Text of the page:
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Somme sacrifice honoured at Belfast parade and re-enactment

By Linda Stewart

Thousands of loyalists marched through Belfast at the weekend to mark the centenary of the Battle of the Somme.

PUP leader Billy Hutchinson and a number of leading UVF men took part, sporting armbands that referred to the battalions that formed part of the 36th Ulster Division.

Men in First World War-style uniforms carried replica guns, alongside a group of women dressed in nurses’ uniforms, complete with capes trimmed in red. The Women’s Land Army was also commemorated.

The ‘2016 Committee’ organised the parade and a re-enactment to commemorate the anniversary and remember those who lost their lives in the battle.

There was a heavy security presence for Saturday’s event.

Feeder parades moved from the north, south, east and west of the city before mustering at Belfast City Hall where a lone piper played as a wreath was laid at the Cenotaph in memory of those who died at the Somme in 1916.

The commemoration parade then travelled to Woodvale Park where thousands of people watched a re-enactment of the first day of the Somme.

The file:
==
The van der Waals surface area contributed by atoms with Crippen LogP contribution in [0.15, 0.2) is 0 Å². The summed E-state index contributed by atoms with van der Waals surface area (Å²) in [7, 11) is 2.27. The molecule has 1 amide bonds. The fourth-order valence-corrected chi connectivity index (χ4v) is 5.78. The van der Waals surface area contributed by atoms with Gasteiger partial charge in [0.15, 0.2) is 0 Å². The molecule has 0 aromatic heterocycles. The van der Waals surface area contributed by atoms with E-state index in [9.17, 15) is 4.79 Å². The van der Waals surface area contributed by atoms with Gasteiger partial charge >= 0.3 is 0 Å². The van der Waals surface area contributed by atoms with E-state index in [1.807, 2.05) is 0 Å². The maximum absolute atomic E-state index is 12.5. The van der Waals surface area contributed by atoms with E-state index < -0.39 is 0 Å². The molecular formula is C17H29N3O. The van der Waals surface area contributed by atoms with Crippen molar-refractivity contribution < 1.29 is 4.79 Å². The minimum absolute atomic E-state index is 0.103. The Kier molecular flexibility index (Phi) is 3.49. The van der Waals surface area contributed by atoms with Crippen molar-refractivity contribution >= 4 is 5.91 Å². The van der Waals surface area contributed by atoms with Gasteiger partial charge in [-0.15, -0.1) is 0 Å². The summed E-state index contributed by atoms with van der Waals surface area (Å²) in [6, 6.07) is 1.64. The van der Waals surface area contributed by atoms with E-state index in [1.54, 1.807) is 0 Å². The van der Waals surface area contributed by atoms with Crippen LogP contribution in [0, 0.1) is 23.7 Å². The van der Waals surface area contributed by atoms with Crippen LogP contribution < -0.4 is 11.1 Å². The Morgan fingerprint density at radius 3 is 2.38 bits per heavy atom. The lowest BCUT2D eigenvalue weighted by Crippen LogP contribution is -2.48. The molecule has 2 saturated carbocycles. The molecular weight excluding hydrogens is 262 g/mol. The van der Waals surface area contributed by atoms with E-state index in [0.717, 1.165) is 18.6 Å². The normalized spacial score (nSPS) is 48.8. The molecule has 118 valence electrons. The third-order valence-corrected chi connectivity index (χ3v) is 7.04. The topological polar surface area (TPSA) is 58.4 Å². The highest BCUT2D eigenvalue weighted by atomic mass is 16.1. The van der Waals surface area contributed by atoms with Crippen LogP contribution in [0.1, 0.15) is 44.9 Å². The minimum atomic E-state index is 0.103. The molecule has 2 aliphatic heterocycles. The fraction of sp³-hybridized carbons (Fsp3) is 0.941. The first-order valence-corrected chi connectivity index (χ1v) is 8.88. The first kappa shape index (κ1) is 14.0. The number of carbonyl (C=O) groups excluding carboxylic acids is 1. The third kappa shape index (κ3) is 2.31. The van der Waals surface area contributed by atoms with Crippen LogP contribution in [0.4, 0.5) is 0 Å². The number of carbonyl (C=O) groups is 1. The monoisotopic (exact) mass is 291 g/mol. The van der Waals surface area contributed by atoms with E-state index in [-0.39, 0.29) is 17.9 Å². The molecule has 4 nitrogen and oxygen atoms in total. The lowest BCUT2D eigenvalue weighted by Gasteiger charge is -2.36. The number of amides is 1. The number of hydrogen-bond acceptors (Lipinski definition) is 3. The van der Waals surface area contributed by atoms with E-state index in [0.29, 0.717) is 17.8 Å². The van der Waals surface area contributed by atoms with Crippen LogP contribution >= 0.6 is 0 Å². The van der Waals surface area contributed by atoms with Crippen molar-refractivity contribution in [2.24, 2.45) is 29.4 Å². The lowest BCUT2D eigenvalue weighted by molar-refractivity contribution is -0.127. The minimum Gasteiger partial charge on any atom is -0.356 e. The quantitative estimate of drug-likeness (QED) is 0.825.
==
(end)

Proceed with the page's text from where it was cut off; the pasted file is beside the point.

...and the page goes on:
The air was filled with smoke following deafening volleys from replica cannons as men in World War One uniforms played out what it would have been like to go ‘over the top’ of the trenches.

The scenes were captured on camera for a feature film about the Somme directed by Jonathan Waite, who is hoping to show it at Cannes Film Festival next year.

Hundreds of people took part in the film without payment, he said. “It’s aimed towards a Game of Thrones scale,” he said. “They are all willing participants, they are bandsmen and people from Somme commemorations and people that are just generally interested in their history. It seems to be working, it is creating different ways to enjoy culture.”

The script centres on a relationship between a father and son. “That’s a father-son story, which has come down through the generations and to me that’s the important part, to try and identify a small snippet of what the Somme means to me.”

Around 5,500 men from the 36th Ulster Division fell on July 1, 1916, the first day of the battle. By the time it ended that November, more than a million from both sides had died or been injured.

Among those taking part in Saturday’s parade were East Belfast UVF leader Stephen Matthews, South Belfast UVF man Colin Fulton and senior west Belfast loyalist Harry Stockman.

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